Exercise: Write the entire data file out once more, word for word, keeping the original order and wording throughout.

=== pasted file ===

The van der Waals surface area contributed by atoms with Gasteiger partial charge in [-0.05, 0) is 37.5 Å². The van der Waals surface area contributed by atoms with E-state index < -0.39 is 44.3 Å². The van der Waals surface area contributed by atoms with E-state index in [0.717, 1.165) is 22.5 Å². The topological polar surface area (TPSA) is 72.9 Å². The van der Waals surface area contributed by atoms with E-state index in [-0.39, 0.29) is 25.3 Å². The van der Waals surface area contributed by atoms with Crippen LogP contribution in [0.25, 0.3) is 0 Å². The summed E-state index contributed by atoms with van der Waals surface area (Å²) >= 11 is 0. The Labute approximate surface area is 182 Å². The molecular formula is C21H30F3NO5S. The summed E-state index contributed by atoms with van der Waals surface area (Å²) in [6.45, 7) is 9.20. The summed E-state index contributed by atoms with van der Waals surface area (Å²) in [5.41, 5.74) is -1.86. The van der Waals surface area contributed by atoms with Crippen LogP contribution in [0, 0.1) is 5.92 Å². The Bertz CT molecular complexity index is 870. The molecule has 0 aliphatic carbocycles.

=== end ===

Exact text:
The van der Waals surface area contributed by atoms with Gasteiger partial charge in [-0.05, 0) is 37.5 Å². The van der Waals surface area contributed by atoms with E-state index < -0.39 is 44.3 Å². The van der Waals surface area contributed by atoms with E-state index in [0.717, 1.165) is 22.5 Å². The topological polar surface area (TPSA) is 72.9 Å². The van der Waals surface area contributed by atoms with E-state index in [-0.39, 0.29) is 25.3 Å². The van der Waals surface area contributed by atoms with Crippen LogP contribution in [0.25, 0.3) is 0 Å². The summed E-state index contributed by atoms with van der Waals surface area (Å²) >= 11 is 0. The Labute approximate surface area is 182 Å². The molecular formula is C21H30F3NO5S. The summed E-state index contributed by atoms with van der Waals surface area (Å²) in [6.45, 7) is 9.20. The summed E-state index contributed by atoms with van der Waals surface area (Å²) in [5.41, 5.74) is -1.86. The van der Waals surface area contributed by atoms with Crippen LogP contribution in [0, 0.1) is 5.92 Å². The Bertz CT molecular complexity index is 870. The molecule has 0 aliphatic carbocycles.